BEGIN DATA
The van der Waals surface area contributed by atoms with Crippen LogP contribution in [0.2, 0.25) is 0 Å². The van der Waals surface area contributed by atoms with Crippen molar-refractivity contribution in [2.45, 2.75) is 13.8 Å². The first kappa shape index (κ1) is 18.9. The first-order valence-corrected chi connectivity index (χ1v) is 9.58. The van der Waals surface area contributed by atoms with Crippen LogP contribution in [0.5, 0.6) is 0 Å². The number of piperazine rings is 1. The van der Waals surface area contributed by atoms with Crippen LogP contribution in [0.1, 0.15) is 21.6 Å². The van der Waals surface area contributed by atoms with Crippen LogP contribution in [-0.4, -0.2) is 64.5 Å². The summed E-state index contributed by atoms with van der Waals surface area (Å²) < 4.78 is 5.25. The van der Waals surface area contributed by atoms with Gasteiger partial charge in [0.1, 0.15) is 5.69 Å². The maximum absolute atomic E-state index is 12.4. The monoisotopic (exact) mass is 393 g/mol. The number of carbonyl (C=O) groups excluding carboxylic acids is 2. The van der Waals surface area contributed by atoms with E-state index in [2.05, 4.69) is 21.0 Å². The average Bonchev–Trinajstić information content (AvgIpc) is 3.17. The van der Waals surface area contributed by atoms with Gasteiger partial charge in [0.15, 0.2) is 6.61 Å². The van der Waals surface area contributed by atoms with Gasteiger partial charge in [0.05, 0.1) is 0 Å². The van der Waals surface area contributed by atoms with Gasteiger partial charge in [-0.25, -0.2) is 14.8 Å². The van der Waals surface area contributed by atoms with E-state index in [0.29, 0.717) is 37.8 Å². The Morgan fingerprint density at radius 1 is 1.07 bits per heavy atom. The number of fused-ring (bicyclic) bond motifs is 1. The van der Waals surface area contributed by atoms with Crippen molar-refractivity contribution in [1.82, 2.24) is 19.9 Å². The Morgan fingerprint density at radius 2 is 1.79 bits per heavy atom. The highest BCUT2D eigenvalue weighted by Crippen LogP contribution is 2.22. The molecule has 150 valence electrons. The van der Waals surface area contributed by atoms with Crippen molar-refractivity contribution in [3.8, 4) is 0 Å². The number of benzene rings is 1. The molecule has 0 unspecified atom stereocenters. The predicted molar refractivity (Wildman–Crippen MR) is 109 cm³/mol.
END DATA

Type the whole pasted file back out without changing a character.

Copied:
The van der Waals surface area contributed by atoms with Crippen LogP contribution in [0.2, 0.25) is 0 Å². The van der Waals surface area contributed by atoms with Crippen molar-refractivity contribution in [2.45, 2.75) is 13.8 Å². The first kappa shape index (κ1) is 18.9. The first-order valence-corrected chi connectivity index (χ1v) is 9.58. The van der Waals surface area contributed by atoms with Crippen LogP contribution in [0.5, 0.6) is 0 Å². The number of piperazine rings is 1. The van der Waals surface area contributed by atoms with Crippen LogP contribution in [0.1, 0.15) is 21.6 Å². The van der Waals surface area contributed by atoms with Crippen LogP contribution in [-0.4, -0.2) is 64.5 Å². The summed E-state index contributed by atoms with van der Waals surface area (Å²) < 4.78 is 5.25. The van der Waals surface area contributed by atoms with Gasteiger partial charge in [0.1, 0.15) is 5.69 Å². The maximum absolute atomic E-state index is 12.4. The monoisotopic (exact) mass is 393 g/mol. The number of carbonyl (C=O) groups excluding carboxylic acids is 2. The van der Waals surface area contributed by atoms with E-state index in [2.05, 4.69) is 21.0 Å². The average Bonchev–Trinajstić information content (AvgIpc) is 3.17. The van der Waals surface area contributed by atoms with Gasteiger partial charge in [0.15, 0.2) is 6.61 Å². The van der Waals surface area contributed by atoms with Gasteiger partial charge in [0.05, 0.1) is 0 Å². The van der Waals surface area contributed by atoms with Gasteiger partial charge in [-0.25, -0.2) is 14.8 Å². The van der Waals surface area contributed by atoms with E-state index in [0.29, 0.717) is 37.8 Å². The Morgan fingerprint density at radius 1 is 1.07 bits per heavy atom. The number of fused-ring (bicyclic) bond motifs is 1. The van der Waals surface area contributed by atoms with Crippen molar-refractivity contribution in [1.82, 2.24) is 19.9 Å². The Morgan fingerprint density at radius 2 is 1.79 bits per heavy atom. The highest BCUT2D eigenvalue weighted by Crippen LogP contribution is 2.22. The molecule has 150 valence electrons. The van der Waals surface area contributed by atoms with Crippen molar-refractivity contribution in [3.8, 4) is 0 Å². The number of benzene rings is 1. The molecule has 0 unspecified atom stereocenters. The predicted molar refractivity (Wildman–Crippen MR) is 109 cm³/mol.